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What is a lava tube?

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Hello and welcome to CoreFacts, where we're always short on time and big on science. I'm Dane Klima.

Don't forget about our Be a CoreCast Host for a Day Contest. You could win a chance to host your very own episode of CoreCast. Send us your name and e-mail address to corecast@usgs.gov to enter! The randomly chosen and lucky winner will get to interview a scientist or talk about cool science topics. The contest ends Friday, September 26, 2008.

 

Now back to CoreFacts. Today's question is about Lava Tube.

What is a lava tube?

During long-lived eruptions, lava flows tend to become "channeled" into a few main streams. Overflows of lava from these streams solidify quickly and plaster on to the channel walls, building natural levees that allow the level of the lava to be raised. Lava streams that flow steadily in a confined channel for many hours to days may develop a solid crust or roof and thus change gradually into streams within lava tubes. Because the walls and roofs of such tubes are good thermal insulators, lava flowing through them can remain hot and fluid much longer than surface flows.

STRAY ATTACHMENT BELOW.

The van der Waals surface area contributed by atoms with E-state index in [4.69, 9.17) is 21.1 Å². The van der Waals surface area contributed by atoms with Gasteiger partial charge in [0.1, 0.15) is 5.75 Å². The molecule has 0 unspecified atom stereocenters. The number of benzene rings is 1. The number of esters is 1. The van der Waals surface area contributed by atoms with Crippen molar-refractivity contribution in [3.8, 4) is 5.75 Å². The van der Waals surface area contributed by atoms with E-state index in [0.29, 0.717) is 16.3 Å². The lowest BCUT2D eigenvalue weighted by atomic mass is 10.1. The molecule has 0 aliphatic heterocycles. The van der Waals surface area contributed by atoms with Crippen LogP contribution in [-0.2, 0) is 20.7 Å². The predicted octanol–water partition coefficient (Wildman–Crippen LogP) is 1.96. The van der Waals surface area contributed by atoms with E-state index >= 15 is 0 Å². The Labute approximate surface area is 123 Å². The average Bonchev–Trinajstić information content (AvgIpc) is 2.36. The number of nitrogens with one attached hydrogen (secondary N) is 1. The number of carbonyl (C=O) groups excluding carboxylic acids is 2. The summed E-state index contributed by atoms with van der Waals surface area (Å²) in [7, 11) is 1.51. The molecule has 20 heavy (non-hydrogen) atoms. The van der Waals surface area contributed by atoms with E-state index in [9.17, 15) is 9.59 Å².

And now you know. Join us every week for a new CoreFact. If you're looking for more in-depth science coverage, please check out the USGS CoreCast at usgs.gov/corecast. To have your own question potentially featured on the air, send it to corefacts@usgs.gov or leave a voicemail with us at 703-648-5600; however do remember that this may be a long distance charge.

CoreFacts is a product of the U.S. Geological Survey, Department of the Interior.

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Title: What is a lava tube?

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Date Recorded: 9/17/2008


Usage: This audio file is public domain/of free use unless otherwise stated. Please refer to the USGS Copyright section for how to credit this audio.

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